[Rumori] L.A. Times - When copyright law meets the 'mash-up'

Anthony Hall anthonyh at epic.co.uk
Fri Mar 26 09:44:32 PST 2004

>however, I still think having shows like this give a lot of people - who are
>usually not exposed to ideas / compositional aesthetics that float around on
>marginal forums such as this list - the right idea about what they can do
>with their computers and CD/mp3 collections. (vinylheads like me tend to
>know :)

That's very true, but that is no different from any other "artistic" 
creation. There will always be a slice of the audience who are wondering 
how it was done and how they could do it themselves. The difference, 
though, is the simplicity

In a way you could compare mash-ups as the musical equivalent of some of 
warhol's work - it's so brutal in it's simplicity that people think "I 
could have done that - there's no talent there" (as opposed to more 
refined, complex "Pop Art" / "Sampling") - yet it doesn't detract one iota 
from it's effectiveness.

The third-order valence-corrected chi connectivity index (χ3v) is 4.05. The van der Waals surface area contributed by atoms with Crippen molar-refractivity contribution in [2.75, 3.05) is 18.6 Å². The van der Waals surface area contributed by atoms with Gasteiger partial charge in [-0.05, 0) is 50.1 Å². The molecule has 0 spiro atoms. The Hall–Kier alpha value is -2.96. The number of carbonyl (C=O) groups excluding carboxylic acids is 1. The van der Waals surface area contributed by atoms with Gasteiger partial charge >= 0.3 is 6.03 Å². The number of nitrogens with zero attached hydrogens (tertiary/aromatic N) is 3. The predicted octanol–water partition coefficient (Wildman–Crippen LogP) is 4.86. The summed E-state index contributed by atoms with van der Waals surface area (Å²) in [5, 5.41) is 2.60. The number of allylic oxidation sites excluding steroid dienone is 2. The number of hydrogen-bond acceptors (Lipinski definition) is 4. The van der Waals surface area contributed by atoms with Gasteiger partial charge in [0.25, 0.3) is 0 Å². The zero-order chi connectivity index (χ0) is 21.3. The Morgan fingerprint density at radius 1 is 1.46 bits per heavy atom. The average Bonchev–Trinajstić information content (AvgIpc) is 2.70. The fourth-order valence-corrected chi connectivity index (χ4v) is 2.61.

>however if all these people start recycling crap media content and make big
>media corporates and "copyright owners" even richer while they don't earn
>any money than we'll face some frightening days. luckily I'm not so paranoid
>yet that I would believe in such an evil hidden agenda :)

Ah, sheer bloody minded optimism. So refreshing!

It surprises me that there hasn't been more "corporate" mash-ups yet. 
Although there have been rumours, no record label has officially opened up 
their archives to a selected individual to be legally mashed - not in the 
same way as say US3 were allowed to do with the Blue Note catalogue - and 
I'm also not including "photocopies" (covers) of mash-ups - like Richard 
X's work, or the appalling (in concept and execution) cover of "Genie In A 
Bottle" by Speedway (based on Freelance Hellraiser's mash-up of the 
original Aguilera vocal with a track by The Strokes)...but it truly is a 
matter of time before the first mash-up advert hits...advertising is the 
only industry that can afford the legal work needed to clear it - they 
could also comfortably afford to pay 200% royalties (if both parties 
demanded 100%) without taking much of a hit. (imho, as usual).

Everything will get appropriated eventually, whether by us or by them (or 
both - et tu ouroubous ;)



*nothing to plug here* 

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